“FLIR Systems, Inc. today announced the release of the new FLIR Lepton thermal imaging camera core. Lepton utilizes innovative technology, high volume manufacturing techniques, and commercial scale to deliver a price point that is an order of magnitude below current thermal camera cores.

Similar in size, weight, and power consumption to a conventional CMOS cell phone camera module, Lepton is the world's smallest microbolometer-based thermal imaging camera core currently available. FLIR will utilize Lepton in new and existing products across many vertical markets. The first commercial use of Lepton is in the new FLIR ONE thermal imaging smartphone accessory introduced today at CES 2014. Lepton has also been designed for easy integration into third party products, such as smartphones, tablets, diagnostic tools, automobiles, toys, building controls, process equipment, security systems, machine vision systems, and advanced gaming devices. OEMs around the world can benefit from the fully-exportable Lepton core, which generates high-quality, fully-processed thermal images through common standard interfaces.

Lepton utilizes multiple proprietary technologies, including wafer level detector packaging, wafer level micro-optics, and a custom integrated circuit that supports all camera functions on a single integrated low power chip. These and other innovations are reflected in more than 100 new patent filings worldwide related to Lepton technologies, processes, and applications. The new Lepton core facilitates accurate temperature measurements and is fully compatible with FLIR's patented Multi-Spectral Dynamic Imaging technology, or MSX, which significantly enhances the thermal image fidelity with data from a visible-light sensor.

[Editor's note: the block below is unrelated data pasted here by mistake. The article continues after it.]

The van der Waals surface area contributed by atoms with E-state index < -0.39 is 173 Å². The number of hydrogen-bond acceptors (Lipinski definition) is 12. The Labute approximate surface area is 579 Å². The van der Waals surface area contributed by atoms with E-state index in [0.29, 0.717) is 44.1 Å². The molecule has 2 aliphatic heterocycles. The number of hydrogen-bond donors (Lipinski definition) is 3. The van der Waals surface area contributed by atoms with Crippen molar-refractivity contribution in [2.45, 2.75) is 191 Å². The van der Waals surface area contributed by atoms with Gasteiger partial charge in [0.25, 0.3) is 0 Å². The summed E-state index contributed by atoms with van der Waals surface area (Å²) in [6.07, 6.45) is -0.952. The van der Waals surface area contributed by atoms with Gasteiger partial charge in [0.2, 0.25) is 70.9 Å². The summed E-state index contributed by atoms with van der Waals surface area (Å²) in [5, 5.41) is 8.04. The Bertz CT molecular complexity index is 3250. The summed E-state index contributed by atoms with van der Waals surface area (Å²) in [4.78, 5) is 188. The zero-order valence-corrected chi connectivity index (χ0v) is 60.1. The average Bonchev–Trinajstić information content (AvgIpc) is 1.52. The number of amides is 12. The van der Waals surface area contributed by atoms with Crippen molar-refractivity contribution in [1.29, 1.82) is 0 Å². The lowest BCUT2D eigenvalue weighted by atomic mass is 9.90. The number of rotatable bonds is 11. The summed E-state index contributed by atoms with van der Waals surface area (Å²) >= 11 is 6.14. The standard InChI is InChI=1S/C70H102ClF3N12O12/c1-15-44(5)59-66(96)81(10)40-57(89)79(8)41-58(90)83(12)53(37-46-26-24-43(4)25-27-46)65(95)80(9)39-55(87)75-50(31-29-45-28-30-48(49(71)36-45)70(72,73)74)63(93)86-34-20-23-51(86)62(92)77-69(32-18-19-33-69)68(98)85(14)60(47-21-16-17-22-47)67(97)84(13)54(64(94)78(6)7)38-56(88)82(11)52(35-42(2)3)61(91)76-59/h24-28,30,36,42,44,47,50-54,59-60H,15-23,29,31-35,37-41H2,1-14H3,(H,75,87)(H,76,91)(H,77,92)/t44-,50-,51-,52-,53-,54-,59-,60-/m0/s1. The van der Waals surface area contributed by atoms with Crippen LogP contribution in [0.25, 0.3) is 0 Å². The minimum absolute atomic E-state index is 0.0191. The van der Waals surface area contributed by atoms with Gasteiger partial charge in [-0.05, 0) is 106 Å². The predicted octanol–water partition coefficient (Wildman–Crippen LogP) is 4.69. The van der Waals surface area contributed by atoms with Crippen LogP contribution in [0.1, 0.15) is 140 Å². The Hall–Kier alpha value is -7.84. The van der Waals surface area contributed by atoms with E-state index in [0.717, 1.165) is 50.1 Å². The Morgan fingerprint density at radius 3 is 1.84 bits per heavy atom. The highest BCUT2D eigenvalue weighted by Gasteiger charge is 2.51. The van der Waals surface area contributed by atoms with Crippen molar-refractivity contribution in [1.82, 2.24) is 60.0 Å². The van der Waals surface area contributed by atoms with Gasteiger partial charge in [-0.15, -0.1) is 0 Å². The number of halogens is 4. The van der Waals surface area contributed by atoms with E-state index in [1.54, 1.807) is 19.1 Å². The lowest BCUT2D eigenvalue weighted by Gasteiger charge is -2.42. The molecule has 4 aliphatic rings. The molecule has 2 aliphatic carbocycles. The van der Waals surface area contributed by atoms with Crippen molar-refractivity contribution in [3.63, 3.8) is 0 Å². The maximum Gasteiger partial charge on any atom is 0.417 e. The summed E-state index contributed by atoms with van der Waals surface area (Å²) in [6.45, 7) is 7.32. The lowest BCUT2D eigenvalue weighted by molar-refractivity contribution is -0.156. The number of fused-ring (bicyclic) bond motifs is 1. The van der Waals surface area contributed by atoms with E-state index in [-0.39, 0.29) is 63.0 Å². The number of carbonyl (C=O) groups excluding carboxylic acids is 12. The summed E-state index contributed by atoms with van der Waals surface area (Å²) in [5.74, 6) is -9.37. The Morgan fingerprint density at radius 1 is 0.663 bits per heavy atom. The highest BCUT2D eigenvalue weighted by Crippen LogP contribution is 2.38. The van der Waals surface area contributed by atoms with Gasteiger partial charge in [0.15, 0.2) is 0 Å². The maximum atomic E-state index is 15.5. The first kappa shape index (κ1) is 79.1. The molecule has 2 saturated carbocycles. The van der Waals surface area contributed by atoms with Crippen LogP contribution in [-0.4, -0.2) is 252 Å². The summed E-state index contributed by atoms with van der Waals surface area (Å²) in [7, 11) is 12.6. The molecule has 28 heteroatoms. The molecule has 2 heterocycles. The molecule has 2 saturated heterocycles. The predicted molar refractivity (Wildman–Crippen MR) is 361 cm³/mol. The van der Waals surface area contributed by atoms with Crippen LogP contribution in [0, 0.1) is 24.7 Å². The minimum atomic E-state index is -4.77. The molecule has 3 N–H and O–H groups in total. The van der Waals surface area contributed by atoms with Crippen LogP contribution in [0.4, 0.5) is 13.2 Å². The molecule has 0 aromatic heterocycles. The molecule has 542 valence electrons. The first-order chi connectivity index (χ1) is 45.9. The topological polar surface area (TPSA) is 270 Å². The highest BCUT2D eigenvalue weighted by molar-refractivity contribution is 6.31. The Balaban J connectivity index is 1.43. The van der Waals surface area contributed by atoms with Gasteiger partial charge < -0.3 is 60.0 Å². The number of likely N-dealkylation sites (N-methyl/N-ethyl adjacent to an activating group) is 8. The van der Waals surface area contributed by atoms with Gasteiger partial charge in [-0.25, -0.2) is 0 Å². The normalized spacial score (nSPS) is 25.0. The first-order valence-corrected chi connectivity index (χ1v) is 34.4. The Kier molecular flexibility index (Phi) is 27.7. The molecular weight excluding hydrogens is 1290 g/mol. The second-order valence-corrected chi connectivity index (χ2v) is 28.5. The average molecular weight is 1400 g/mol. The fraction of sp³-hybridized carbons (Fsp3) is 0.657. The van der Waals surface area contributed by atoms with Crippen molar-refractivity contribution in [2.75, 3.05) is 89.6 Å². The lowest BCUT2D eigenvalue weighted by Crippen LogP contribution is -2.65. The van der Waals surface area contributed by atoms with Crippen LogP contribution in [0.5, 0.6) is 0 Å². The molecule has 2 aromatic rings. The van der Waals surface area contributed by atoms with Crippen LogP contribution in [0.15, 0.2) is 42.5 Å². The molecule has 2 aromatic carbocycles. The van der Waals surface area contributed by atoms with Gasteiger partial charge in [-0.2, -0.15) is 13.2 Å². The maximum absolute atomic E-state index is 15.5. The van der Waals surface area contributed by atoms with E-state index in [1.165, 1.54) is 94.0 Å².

“FLIR is committed to the development of lower cost, user friendly thermal sensing technologies to enhance vision and measurement beyond light. Lepton represents our latest, most dramatic step toward our vision of becoming the world's sixth sense,’ said Andy Teich, President and CEO of FLIR. “Not only will Lepton support an array of new imaging applications, but its revolutionary price, size, and low power consumption will open new markets for the useful information and data that thermal technology provides.”

As I’ve noted in the past, FLIR continues to invest a significant percentage of its revenues back into research and development (around 8% to 10% of revenues); much of this expense goes into developing camera cores, like Lepton (as well as other breakthroughs, like MSX). As the leader in infrared detector cores, FLIR is able to spread these R&D costs across the largest number of units, fueling a continual focus on significantly lower price points to expand commercial applications for the technology. The vertically integrated nature of FLIR’s manufacturing operation (less reliance on third party suppliers and control over key component technologies) results in similar advantages for the company – higher volumes and lower unit costs.